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Microsoft Teams for Collaboration and Feedback

This month I had a chance to talk to the folks behind Microsoft Teams and see the platform in action. I love how it sets up students for success in collaborative online spaces. For example, students can easily access feedback from a teacher, share an idea with a classmate, and participate in a discussion with a collaborative partner.

Microsoft Teams for Collaboration

Microsoft Teams is a digital hub for users of all ages. It provides a space for all of the information you communicate with a colleague, student, teacher, or classmate to appear in one place. All of your conversations, media, content, apps and assignments live in one spot in Teams. In education, Teams can support the development and facilitation of collaborative classrooms that connect students with their peers and teacher. Teams can also connect in professional learning communities and provide a communication channel for school faculty.

Microsoft Teams in Action

In this video, you’ll see Teams in action in Omaha Public Schools. It shows how students can access real-time feedback from their teachers and collaborate with peers throughout the school year. As you see in the video, Teams is a great way to provide opportunities for students to work together in digital spaces. It mirrors the ways communication takes place online in a wide range of industries.

The team at Microsoft Education have put together support materials to help you get started with Teams in your classroom. The training videos and resources are perfect for anyone jumping into Teams this school year. What I love about this set of teacher resources, is how the short video clips address specific areas you may want to explore a bit deeper.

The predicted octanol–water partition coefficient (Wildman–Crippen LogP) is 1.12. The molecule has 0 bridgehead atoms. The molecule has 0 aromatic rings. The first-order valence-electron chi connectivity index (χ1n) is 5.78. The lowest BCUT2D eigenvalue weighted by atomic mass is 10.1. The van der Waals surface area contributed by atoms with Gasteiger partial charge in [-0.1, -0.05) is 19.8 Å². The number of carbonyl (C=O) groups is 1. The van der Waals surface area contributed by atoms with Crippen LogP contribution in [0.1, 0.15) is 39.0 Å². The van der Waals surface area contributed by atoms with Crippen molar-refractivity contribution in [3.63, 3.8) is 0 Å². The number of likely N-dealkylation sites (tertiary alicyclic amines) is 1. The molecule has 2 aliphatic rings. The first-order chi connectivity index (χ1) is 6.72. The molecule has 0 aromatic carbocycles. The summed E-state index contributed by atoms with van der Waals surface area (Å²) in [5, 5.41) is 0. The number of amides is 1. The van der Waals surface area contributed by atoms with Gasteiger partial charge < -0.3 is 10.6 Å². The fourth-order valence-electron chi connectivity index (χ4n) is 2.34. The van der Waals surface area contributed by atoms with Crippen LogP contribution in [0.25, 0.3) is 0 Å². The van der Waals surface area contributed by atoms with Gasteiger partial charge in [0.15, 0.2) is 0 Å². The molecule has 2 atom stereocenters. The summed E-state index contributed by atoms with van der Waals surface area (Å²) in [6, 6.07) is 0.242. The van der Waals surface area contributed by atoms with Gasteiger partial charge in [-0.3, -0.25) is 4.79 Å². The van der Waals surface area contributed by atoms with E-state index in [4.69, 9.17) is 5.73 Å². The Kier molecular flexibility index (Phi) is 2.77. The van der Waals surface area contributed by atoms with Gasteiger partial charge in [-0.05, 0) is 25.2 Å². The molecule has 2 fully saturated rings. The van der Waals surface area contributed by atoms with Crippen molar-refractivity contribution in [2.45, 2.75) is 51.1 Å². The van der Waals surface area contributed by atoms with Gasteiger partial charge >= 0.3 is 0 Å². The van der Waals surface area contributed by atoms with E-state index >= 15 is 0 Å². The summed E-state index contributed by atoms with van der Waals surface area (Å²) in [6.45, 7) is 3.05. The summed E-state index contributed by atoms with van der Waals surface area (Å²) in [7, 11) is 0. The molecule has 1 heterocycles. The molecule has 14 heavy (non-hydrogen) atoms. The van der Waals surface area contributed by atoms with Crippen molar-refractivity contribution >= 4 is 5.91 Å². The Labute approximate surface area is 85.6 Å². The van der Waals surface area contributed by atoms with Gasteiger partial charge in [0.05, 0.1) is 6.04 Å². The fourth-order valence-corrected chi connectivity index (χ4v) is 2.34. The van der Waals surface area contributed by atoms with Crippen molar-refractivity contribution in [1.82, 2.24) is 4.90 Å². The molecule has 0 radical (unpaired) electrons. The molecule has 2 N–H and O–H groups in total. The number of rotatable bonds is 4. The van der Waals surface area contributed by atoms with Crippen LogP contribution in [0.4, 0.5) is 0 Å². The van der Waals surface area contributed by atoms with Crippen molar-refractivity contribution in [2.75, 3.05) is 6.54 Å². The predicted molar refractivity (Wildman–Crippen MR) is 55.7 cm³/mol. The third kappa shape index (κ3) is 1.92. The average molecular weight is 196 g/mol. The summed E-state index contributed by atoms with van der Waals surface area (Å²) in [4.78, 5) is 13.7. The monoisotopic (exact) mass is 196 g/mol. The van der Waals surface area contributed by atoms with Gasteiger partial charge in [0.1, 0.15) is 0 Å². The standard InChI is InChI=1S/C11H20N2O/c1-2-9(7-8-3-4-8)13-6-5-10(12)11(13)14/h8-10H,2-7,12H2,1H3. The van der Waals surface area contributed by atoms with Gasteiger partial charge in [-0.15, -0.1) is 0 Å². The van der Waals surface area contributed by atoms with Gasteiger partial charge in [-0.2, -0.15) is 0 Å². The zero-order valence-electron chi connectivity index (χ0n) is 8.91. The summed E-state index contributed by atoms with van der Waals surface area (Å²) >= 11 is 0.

How does it work?

Microsoft Teams gives educators a lot of flexibility when it comes to establishing classroom norms and setting up communication in the classroom. Teachers can decide how they want to organize their teams. This could include different class periods or special projects students are working on during the school year. They can even invite other members of their school (or district) to join a team.

With Microsoft Teams students and teachers can manage projects, tasks, and content. The applications you use every day are all available in one spot. This increases the efficiency and quality of communication throughout the school day. Real-time information comes through to both students and teachers through asynchronous team conversations, scheduled meetings and even private chats that teachers can moderate. Since it is integrated with Office 365 users can easily access tools like Word, Excel, PowerPoint, and OneNote Class Notebook. You can also add their education partners like Flipgrid and Quizlet to the list.

If you are already using Office 365 Groups, they will automatically sync in Teams so you can continue communicating with an established group. You can use Teams to connect educators and students who might not have a regular meeting time every day. So if you’re managing a special event, after-school program, or team of teachers, it’s the perfect space for all of your communication. Once you are ready to jump in, use this guide to ensure a successful start.

Using Rubrics in Microsoft Teams

This summer the folks at Microsoft introduced rubric grading in Teams. This new feature is really impressive and gives teachers a new way to provide feedback to students. A rubric is a powerful classroom tool, and now Teams gives educators the ability to create, store, and apply rubrics to assignments. This feature makes it easier than ever to provide actionable, timely, and relevant feedback to students.